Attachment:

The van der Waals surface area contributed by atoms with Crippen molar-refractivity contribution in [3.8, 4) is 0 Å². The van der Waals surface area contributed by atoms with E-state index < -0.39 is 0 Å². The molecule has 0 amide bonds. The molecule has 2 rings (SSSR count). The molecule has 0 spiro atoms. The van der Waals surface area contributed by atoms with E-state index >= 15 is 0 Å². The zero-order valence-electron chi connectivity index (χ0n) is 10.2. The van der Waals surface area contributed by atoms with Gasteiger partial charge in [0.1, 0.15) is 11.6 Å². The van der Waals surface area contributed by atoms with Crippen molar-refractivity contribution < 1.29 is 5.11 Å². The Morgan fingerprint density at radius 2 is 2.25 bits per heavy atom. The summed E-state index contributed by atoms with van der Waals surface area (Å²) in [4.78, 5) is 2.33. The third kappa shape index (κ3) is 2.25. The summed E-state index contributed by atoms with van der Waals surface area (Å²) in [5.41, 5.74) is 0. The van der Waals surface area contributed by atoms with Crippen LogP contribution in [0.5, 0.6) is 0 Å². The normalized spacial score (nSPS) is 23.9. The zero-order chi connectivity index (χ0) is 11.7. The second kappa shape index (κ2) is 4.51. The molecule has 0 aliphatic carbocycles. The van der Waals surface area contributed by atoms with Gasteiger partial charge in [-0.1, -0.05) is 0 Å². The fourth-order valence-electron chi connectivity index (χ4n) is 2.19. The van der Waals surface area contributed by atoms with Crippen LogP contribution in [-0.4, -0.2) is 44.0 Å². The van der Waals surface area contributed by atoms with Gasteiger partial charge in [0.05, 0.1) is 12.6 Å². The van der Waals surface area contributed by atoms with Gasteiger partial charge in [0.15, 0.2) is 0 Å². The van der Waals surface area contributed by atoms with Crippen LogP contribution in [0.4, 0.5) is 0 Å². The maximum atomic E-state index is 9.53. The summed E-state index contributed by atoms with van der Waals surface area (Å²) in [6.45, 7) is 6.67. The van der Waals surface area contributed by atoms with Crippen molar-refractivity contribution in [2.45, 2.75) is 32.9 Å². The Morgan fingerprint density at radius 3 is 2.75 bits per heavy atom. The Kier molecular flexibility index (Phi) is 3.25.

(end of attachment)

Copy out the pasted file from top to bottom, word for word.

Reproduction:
The van der Waals surface area contributed by atoms with Crippen molar-refractivity contribution in [3.8, 4) is 0 Å². The van der Waals surface area contributed by atoms with E-state index < -0.39 is 0 Å². The molecule has 0 amide bonds. The molecule has 2 rings (SSSR count). The molecule has 0 spiro atoms. The van der Waals surface area contributed by atoms with E-state index >= 15 is 0 Å². The zero-order valence-electron chi connectivity index (χ0n) is 10.2. The van der Waals surface area contributed by atoms with Gasteiger partial charge in [0.1, 0.15) is 11.6 Å². The van der Waals surface area contributed by atoms with Crippen molar-refractivity contribution < 1.29 is 5.11 Å². The Morgan fingerprint density at radius 2 is 2.25 bits per heavy atom. The summed E-state index contributed by atoms with van der Waals surface area (Å²) in [4.78, 5) is 2.33. The third kappa shape index (κ3) is 2.25. The summed E-state index contributed by atoms with van der Waals surface area (Å²) in [5.41, 5.74) is 0. The van der Waals surface area contributed by atoms with Crippen LogP contribution in [0.5, 0.6) is 0 Å². The normalized spacial score (nSPS) is 23.9. The zero-order chi connectivity index (χ0) is 11.7. The second kappa shape index (κ2) is 4.51. The molecule has 0 aliphatic carbocycles. The van der Waals surface area contributed by atoms with Gasteiger partial charge in [-0.1, -0.05) is 0 Å². The fourth-order valence-electron chi connectivity index (χ4n) is 2.19. The van der Waals surface area contributed by atoms with Crippen LogP contribution in [-0.4, -0.2) is 44.0 Å². The van der Waals surface area contributed by atoms with Gasteiger partial charge in [0.05, 0.1) is 12.6 Å². The van der Waals surface area contributed by atoms with Gasteiger partial charge in [0.15, 0.2) is 0 Å². The van der Waals surface area contributed by atoms with Crippen LogP contribution in [0.4, 0.5) is 0 Å². The maximum atomic E-state index is 9.53. The summed E-state index contributed by atoms with van der Waals surface area (Å²) in [6.45, 7) is 6.67. The van der Waals surface area contributed by atoms with Crippen molar-refractivity contribution in [2.45, 2.75) is 32.9 Å². The Morgan fingerprint density at radius 3 is 2.75 bits per heavy atom. The Kier molecular flexibility index (Phi) is 3.25.